Bookworms tend to be slightly obsessive. I count myself among that number. I collect books at a rate which makes my bank balance dwindle and bookshelves sag. I talk about books with anyone who will listen and feel slightly uncomfortable when daily life requires me to be seperated from my current read. That scene in Sex and the City where Carrie proclaims that she likes her money where she can see it (in her closet), I can identify with. Only my money is on my bookshelves for all to see.
This blog and my #bookstagram page have provided an outlet for this obsession and a reassurance that I am not alone. And all this preamble is going somewhere bookish I promise.
When I started this blog I kicked off my reviews with Madeline Miller’s brilliant Circe (you can read it here). From there I read the almost as brilliant Song of Achilles and then the not so good, but still highly readable, Silence of the Girls.
I had been afflicted with an addiction which seems to have affected most of the online book community, namely we all seem to be totally obsessed with retellings of classic, epic poems. It seems unlikely at first, doesn’t it, because how many of us have actually read the original texts on which these stories are based. Despite being an English Literature graduate I’ll confess that I have never read The Iliad or The Odyssey. I’ll also confess to having little desire to.
Of course these books were still massively enjoyable regardless of this gap in my literary knowledge. These writers have decided to retell the stories with very little expectation on the readers to have actually ploughed through Homer’s epics or delved into Virgil’s works.
Recently I read Lavinia by Ursula Le Guin which is again a retelling but not one which has received a lot of attention online. Lavinia is a mere line in Virgil’s epic poem The Aeneid (of which I knew next to nothing) but Le Guin gives her a whole novel. Like Helen of Troy before her Lavinia causes a war. Unlike Helen she does so because she refuses to allow her fate to be dictated by those around her – instead she trusts herself to the fate assigned to her by a visitation from a ghostly figure we are led to believe is Virgil.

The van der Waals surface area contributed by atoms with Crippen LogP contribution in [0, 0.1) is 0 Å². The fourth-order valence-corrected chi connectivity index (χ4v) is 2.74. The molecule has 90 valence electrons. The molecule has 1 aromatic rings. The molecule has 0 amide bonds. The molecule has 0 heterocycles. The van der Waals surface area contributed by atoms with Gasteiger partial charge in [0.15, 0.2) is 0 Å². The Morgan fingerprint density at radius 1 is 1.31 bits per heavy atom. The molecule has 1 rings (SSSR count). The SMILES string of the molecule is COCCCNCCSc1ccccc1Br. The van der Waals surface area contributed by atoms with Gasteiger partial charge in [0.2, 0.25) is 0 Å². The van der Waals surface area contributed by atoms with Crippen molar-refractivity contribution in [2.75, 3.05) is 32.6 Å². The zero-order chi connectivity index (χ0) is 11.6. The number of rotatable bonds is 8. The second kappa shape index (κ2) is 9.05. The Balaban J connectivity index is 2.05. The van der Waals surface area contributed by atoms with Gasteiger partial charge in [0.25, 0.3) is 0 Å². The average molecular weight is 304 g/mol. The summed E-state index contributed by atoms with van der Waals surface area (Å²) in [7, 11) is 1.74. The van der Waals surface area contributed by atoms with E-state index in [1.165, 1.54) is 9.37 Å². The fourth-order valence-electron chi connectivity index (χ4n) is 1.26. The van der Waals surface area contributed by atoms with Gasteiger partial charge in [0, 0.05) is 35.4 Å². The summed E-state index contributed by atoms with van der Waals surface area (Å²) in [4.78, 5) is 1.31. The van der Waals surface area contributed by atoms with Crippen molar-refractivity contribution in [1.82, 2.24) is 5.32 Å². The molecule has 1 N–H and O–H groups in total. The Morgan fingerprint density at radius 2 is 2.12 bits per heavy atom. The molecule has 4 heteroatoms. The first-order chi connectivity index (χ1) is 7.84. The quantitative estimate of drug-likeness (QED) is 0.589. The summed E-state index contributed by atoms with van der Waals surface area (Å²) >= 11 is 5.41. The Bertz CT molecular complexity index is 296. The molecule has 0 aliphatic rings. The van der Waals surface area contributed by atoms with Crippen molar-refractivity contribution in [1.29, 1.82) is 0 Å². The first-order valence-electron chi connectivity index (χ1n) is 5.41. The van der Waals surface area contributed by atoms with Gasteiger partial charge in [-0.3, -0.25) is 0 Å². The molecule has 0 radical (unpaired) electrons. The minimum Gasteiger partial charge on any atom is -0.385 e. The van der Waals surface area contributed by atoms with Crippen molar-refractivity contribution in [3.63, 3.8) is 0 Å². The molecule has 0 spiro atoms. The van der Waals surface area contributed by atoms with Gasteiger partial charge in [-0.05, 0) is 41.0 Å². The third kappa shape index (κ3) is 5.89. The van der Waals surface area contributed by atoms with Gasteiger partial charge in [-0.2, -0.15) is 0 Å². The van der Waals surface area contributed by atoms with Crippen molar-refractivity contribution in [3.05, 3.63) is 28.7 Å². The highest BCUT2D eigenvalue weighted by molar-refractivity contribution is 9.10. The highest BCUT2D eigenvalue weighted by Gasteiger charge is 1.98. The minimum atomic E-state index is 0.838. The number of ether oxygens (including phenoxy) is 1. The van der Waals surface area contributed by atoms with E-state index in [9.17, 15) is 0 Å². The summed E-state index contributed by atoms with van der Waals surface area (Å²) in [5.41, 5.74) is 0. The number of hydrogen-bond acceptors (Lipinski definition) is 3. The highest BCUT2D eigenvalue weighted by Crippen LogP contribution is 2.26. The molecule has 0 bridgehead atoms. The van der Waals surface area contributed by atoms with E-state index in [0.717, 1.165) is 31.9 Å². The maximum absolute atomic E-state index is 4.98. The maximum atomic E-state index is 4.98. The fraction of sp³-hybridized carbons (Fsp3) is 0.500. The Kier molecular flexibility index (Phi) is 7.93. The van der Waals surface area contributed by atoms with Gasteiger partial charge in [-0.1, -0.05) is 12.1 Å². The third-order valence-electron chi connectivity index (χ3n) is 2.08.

The wars of men provide the threatening backdrop to Lavinia’s story. She is strong willed, eloquent and fiesty. As a daughter, wife and mother she fights her own battles for the men who surround her. Whilst it lacked the passion of Song of Achilles and the captivating magic of Circe this is a must read for fans of Madeline Miller.
I was also left wondering why was I so captivated by this and all the other retellings?
One answer lies in the decision of the authors to give a voice to those who are voiceless in the classics, particularly the female characters. Here we have some powerful female protagonists who feel thoroughly modern, their stories finally being told and them acting as the driving force of a narrative and not just extras in a man’s tale.
These stories also transport us to another world – not so far fetched as some science fiction or fantasy but different enough that it feels strange. We all had to learn about this time period (anyone else have to wear a toga made from a bedsheet?) so our imagination has some images from which to hang the story.
These are love stories but not always in the traditional sense. They are stories of war (which do not skip the gore) and of magic and of mystery. The characters grow and develop, have an awareness of self which is explored in a different way to the classics (from what I know of them anyway).
Finally, the stories on which they are based are the cornerstones of great literature. There are many theories that there are a limited number of plots (anywhere from three to ten depending on what you read) but they can all be traced back to those epic poems.